By Gretchen Sawatzki
Rosie the Riveter for a Day
|Me and Mindy the Riveter|
Going into the event I didn't know what to expect. Knowing my luck I figured that I would be one of about 25 women who dressed up and came out on a 30-degree day. To my delight that wasn't the case. I arrived at Hangar 1 around 1:30 pm and took my place in line behind a few dozen Rosies. As we stood there freezing waiting for the hangar doors to open a steady flow of Rosies trickled into line. Having waited nearly 30 minutes to enter the hangar, the doors opened at 2:00 pm and the Rosies moved inward.
|The Blob of Rosies|
The Rosie I sat next to, was actually a Mindy. An army veteran herself, and near Lucille Ball look-a-like, she donned a button of a family member who worked at the bomber plant. Like many of the women I spoke to their connection to the plant ran deep. One woman I chatted with while waiting in line for the bathroom told me that her mother, mother-in-law, and father-in-law all worked at the plant. Their stories were truly inspiring and really helped passed the time. And as the clock ticked on I noticed all of the Rosies. There were short ones, tall ones, babies, kids, adults...and there they were, the original Rosies. The world record attempt had brought all types of women out, including a few of my historic heroines.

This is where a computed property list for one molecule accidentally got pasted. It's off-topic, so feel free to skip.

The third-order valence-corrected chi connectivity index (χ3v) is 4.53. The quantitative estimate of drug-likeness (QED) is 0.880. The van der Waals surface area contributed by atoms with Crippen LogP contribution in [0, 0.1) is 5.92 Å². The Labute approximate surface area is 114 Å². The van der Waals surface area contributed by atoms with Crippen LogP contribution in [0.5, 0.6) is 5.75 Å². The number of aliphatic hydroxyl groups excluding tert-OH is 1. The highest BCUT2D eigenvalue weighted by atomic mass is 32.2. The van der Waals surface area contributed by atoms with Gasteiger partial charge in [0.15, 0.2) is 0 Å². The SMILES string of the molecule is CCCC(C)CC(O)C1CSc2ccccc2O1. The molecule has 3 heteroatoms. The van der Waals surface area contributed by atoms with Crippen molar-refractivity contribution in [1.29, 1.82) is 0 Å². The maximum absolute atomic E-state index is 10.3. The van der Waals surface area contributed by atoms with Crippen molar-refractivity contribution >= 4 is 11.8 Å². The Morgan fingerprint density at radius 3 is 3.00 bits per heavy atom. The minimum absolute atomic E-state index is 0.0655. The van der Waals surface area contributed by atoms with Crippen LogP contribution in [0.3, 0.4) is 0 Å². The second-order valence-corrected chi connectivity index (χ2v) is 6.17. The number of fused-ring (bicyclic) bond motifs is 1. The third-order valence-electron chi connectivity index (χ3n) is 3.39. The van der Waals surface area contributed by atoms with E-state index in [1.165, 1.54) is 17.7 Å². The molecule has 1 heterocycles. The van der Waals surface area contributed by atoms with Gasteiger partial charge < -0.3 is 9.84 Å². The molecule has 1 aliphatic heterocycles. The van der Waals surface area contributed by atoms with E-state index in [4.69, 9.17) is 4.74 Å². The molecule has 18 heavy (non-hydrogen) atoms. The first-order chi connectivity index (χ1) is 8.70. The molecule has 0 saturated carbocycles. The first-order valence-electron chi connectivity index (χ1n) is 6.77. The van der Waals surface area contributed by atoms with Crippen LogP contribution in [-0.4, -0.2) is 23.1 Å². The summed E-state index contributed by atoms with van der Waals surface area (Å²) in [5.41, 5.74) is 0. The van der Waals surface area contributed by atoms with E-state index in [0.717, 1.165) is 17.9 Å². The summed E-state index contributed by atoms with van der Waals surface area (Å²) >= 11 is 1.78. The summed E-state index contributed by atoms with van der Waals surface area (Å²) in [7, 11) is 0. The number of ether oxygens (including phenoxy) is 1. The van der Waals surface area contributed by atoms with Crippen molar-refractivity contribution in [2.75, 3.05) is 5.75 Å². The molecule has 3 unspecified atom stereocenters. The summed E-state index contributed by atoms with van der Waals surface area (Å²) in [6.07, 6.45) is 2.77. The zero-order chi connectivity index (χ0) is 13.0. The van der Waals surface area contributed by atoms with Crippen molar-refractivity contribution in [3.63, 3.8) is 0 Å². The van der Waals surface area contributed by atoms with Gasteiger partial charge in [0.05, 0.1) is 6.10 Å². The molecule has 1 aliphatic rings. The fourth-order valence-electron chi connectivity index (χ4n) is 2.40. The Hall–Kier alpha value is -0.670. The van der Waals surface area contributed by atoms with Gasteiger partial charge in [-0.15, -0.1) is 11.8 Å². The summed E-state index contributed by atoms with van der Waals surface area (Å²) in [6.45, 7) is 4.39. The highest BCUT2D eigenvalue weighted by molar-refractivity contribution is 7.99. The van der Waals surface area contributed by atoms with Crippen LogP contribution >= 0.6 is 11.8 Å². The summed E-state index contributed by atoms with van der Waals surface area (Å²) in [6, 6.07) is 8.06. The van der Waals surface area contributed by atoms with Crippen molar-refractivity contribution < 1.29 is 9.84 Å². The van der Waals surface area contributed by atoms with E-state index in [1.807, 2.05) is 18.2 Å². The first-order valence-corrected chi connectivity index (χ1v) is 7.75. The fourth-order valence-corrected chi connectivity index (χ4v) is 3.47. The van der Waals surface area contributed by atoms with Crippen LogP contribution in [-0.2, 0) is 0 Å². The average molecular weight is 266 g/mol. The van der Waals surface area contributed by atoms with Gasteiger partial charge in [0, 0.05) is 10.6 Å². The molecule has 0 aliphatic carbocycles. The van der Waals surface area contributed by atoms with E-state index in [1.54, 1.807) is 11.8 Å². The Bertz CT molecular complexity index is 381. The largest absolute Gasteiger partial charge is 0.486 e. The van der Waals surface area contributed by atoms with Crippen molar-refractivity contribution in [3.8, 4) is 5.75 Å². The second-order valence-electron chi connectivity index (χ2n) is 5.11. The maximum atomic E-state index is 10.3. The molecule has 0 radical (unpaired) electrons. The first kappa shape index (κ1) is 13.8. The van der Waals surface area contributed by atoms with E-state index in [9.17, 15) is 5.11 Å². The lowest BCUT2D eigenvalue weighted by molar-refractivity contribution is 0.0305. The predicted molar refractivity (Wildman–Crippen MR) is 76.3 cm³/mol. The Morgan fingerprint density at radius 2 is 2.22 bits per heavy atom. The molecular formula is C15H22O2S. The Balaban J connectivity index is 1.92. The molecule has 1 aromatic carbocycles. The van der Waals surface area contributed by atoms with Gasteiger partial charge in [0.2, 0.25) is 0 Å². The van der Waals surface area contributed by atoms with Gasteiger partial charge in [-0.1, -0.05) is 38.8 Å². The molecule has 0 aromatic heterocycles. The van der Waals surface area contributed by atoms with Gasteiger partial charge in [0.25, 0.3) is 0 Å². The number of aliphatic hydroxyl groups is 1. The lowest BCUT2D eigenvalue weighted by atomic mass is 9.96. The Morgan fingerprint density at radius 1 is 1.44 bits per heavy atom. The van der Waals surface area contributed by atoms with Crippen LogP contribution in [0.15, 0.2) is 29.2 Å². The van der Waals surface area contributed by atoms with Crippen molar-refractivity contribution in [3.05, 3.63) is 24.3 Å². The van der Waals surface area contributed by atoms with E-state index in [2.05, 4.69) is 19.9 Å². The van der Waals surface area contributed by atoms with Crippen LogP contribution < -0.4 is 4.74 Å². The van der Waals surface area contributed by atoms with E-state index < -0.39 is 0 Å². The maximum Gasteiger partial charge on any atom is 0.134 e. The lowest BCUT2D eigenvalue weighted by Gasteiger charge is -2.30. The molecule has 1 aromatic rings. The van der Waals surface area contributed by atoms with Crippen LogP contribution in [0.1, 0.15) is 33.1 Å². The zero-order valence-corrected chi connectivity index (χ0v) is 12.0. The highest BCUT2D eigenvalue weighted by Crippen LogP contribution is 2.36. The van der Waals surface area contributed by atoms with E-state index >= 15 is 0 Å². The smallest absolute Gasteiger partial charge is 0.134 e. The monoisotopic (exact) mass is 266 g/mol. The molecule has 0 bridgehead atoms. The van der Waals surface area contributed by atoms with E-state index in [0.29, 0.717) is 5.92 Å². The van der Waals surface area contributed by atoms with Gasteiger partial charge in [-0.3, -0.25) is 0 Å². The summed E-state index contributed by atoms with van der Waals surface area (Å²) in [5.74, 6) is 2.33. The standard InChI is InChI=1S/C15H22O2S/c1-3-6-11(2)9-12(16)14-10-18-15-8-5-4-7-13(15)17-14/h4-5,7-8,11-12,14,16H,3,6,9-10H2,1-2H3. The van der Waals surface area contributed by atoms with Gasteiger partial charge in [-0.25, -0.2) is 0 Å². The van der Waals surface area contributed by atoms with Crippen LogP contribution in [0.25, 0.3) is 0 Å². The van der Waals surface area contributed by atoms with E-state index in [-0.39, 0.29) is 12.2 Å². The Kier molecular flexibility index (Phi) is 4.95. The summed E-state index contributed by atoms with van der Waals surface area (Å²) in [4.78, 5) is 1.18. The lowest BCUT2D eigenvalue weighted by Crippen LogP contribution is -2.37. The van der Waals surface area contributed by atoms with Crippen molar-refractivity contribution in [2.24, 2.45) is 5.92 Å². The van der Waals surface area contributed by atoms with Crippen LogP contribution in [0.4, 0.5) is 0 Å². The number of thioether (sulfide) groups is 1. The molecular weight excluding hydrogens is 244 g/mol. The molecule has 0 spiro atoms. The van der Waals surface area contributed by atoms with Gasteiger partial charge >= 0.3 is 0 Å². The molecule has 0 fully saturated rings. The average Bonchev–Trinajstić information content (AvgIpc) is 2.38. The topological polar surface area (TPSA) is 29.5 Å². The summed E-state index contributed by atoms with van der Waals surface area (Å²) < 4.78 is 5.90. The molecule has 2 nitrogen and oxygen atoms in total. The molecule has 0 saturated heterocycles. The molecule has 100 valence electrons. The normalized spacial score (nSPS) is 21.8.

|The Original Rosies take their place in the front.|
A Brief History of the Willow Run Bomber Plant and Rosie the Riveter
During World War II the American government called on women to fill the work roles left open by enlisted men leaving for the war. This mass propaganda campaign for women in the workforce resulted in nearly 6,000,000 women entering the workforce, half of which entered jobs in war defense assembling all types of products in support of the war effort. And no place in the nation better embodied this spirit, than Detroit, Michigan. With expertise in assembly production, the Detroit area was a natural fit for vehicle and aviation manufacturing - so much so that Detroit and its surrounding communities became known as the Arsenal of Democracy.
In 1943, Norman Rockwell depicted a female riveter on her lunch break that made the cover of the May 29th issue of the Saturday Evening Post. His iconic image gave the name "Rosie" to female factory workers everywhere, but Rockwell's painting wasn't the only iconic Rosie. One year prior to Rockwell's Rosie, the Westinghouse Power Company produced a poster featuring a woman with a red and white polka dot bandana flexing her muscle. Today, this is widely recognized as "Rosie the Riveter". But one lucky Willow Run riveter, Rose Will Monroe who worked on B-24 and B-49 bombers at the plant was featured in an ad promoting the purchase of war bonds. It is Rose Will Monroe who is remembered at Willow Run and the "Rosies" like her who sacrificed on the homefront.